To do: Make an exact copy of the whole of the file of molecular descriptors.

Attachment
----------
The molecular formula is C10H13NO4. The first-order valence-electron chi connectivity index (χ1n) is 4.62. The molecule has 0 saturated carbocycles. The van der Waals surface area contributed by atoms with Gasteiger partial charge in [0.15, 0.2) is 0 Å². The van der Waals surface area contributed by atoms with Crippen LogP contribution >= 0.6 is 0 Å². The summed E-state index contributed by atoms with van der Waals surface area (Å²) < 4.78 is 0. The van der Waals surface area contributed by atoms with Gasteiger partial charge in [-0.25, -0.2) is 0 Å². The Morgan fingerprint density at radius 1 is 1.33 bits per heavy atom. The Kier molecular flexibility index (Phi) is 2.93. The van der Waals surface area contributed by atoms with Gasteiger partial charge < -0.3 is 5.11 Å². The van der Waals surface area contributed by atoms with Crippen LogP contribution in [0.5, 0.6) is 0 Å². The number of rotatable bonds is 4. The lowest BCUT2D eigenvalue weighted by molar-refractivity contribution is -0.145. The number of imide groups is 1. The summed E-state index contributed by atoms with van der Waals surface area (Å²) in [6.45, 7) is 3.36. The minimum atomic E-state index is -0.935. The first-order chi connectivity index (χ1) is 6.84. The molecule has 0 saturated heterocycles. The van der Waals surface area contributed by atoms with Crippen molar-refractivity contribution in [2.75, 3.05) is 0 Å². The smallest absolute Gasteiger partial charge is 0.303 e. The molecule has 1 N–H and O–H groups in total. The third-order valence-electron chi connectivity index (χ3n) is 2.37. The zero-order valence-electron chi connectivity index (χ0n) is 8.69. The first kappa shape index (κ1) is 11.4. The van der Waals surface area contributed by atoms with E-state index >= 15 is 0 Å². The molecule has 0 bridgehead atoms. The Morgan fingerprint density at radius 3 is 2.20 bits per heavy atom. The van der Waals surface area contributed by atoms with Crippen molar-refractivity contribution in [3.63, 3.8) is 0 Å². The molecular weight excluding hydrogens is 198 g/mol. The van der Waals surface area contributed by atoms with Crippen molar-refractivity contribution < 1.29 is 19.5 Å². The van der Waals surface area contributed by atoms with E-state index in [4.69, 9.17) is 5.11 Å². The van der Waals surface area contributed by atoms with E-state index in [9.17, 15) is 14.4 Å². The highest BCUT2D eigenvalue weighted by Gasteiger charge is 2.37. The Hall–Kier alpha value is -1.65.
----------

The molecular formula is C10H13NO4. The first-order valence-electron chi connectivity index (χ1n) is 4.62. The molecule has 0 saturated carbocycles. The van der Waals surface area contributed by atoms with Gasteiger partial charge in [0.15, 0.2) is 0 Å². The van der Waals surface area contributed by atoms with Crippen LogP contribution >= 0.6 is 0 Å². The summed E-state index contributed by atoms with van der Waals surface area (Å²) < 4.78 is 0. The van der Waals surface area contributed by atoms with Gasteiger partial charge in [-0.25, -0.2) is 0 Å². The Morgan fingerprint density at radius 1 is 1.33 bits per heavy atom. The Kier molecular flexibility index (Phi) is 2.93. The van der Waals surface area contributed by atoms with Gasteiger partial charge < -0.3 is 5.11 Å². The van der Waals surface area contributed by atoms with Crippen LogP contribution in [0.5, 0.6) is 0 Å². The number of rotatable bonds is 4. The lowest BCUT2D eigenvalue weighted by molar-refractivity contribution is -0.145. The number of imide groups is 1. The summed E-state index contributed by atoms with van der Waals surface area (Å²) in [6.45, 7) is 3.36. The minimum atomic E-state index is -0.935. The first-order chi connectivity index (χ1) is 6.84. The molecule has 0 saturated heterocycles. The van der Waals surface area contributed by atoms with Crippen molar-refractivity contribution in [2.75, 3.05) is 0 Å². The smallest absolute Gasteiger partial charge is 0.303 e. The molecule has 1 N–H and O–H groups in total. The third-order valence-electron chi connectivity index (χ3n) is 2.37. The zero-order valence-electron chi connectivity index (χ0n) is 8.69. The first kappa shape index (κ1) is 11.4. The van der Waals surface area contributed by atoms with E-state index >= 15 is 0 Å². The molecule has 0 bridgehead atoms. The Morgan fingerprint density at radius 3 is 2.20 bits per heavy atom. The van der Waals surface area contributed by atoms with Crippen molar-refractivity contribution in [3.63, 3.8) is 0 Å². The molecular weight excluding hydrogens is 198 g/mol. The van der Waals surface area contributed by atoms with Crippen molar-refractivity contribution < 1.29 is 19.5 Å². The van der Waals surface area contributed by atoms with E-state index in [4.69, 9.17) is 5.11 Å². The van der Waals surface area contributed by atoms with E-state index in [9.17, 15) is 14.4 Å². The highest BCUT2D eigenvalue weighted by Gasteiger charge is 2.37. The Hall–Kier alpha value is -1.65.